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two main mechanisms here

1) tight muscles are tight because of nervous system input. Choke off the blood supply for 1 minute and nerve and muscle cells have other problems to worry about --> less tense muscles and increased ROM - is this good? probably not in the long term but if it improves your position during the bout then yes.

2) myofacial release is well understood. Band puts pressure on muscle fascia and as you move it you trigger myofacial release (less important than 1)

I don't believe that sliding surfaces get stuck unless you haven't moved them for a long time (not an issue for most ppl)

Also this technique works incredibly well. Try it and you'll be a convert.

Note that effects are transient though. useful preworkout so that u can get into good position on that max rep. otherwise of lesser value

People use it a lot for forearm/elbow problems with a lot of success

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Anyone who tried to refute RICE will fail miserably. There is an insane amount of scientific research behind it. Whereas voodoo floss is a dangerous gimmick.

First, it's not RICE anymore. If you refer to it as RICE, then you are dating yourself. It's PRICES (protect, rest, ice, compression, elevation, and stability). Even with the old acronym, you are still using compression.

Voodoo flossing, is really just gauged rubber used as you would a properly wrapped ACE bandage. Then people have had the idea to incorporate ROM or stretching. This is nothing new. If I have a lot of calf work to do, I'll wear an ace wrap around my calf or compression socks to aid in the muscle pump activity that reduces the inflammation to the area by enhancing the return of blood flow to the heart and lymphatics for filtration. Using voodoo flossing is dangerous because you are using a high-gauge rubber tubbing essentially as a tourniquet which leads to reperfusion injuries and will in essence decrease tissue extensibility by reducing oxygen supply to those tissues. Yes, causing ischemia will reduce tone which allows for stretch and pressure reduction but you are damaging the tissue rather than giving it healthy extensibility.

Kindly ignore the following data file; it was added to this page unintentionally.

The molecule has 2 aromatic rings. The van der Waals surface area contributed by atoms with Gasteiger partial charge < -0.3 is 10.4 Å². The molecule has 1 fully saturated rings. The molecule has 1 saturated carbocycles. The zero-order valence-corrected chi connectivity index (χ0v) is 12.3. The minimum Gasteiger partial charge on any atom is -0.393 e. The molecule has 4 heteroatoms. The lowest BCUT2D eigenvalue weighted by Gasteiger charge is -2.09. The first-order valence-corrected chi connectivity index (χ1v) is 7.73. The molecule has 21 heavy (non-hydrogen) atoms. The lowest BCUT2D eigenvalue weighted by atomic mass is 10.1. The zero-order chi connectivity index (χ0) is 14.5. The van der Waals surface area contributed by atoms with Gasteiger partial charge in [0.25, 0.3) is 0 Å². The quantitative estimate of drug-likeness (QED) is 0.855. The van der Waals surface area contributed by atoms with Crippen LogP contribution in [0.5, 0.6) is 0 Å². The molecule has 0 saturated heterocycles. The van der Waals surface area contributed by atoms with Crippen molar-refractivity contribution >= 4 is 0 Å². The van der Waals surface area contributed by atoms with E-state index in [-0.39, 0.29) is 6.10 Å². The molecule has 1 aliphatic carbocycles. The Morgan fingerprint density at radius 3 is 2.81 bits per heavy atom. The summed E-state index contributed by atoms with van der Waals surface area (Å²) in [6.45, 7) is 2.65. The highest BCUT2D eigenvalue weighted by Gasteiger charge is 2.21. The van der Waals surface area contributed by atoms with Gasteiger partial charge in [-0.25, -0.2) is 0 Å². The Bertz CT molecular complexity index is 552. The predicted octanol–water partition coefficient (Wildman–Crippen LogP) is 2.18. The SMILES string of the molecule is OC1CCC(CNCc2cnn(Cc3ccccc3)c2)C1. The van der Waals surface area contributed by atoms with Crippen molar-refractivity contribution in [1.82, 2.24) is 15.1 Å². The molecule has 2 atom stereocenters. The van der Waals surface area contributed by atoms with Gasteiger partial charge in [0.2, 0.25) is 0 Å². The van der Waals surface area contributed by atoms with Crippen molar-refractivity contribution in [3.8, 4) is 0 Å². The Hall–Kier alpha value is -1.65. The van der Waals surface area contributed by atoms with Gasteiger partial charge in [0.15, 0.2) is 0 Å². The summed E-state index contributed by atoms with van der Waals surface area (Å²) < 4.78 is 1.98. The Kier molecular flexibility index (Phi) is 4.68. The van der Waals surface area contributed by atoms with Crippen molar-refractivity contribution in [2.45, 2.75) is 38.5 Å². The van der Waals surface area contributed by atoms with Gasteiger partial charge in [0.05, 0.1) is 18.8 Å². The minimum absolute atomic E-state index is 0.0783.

Bottom line is you need to know when to do stuff like this. If you are in a boxing match and need a quick fix then yes, maybe voodoo flossing will work for you if done correctly.But for the average person, regardless of how much they train, this is a totally unnecessary technique.

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perhaps you can links that support your claims –  FredrikD May 3 at 18:10

Well you continue to spend your hard earn money on ice and ice packs which will not fix the problem but enhance it. Inflamation is part of process for our bodies to repair themselves. A 50 cent bicycle tire tube wrapped with moderate pressure to the joint for at least a minute in a good position while doing a pnf stretch sequence will definitely help break up the garbage inside so your body can clean it out. Try it. Are you smarter than your body and the creator?

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This adds claims but doesn't explain anything. –  Baarn May 18 '13 at 21:28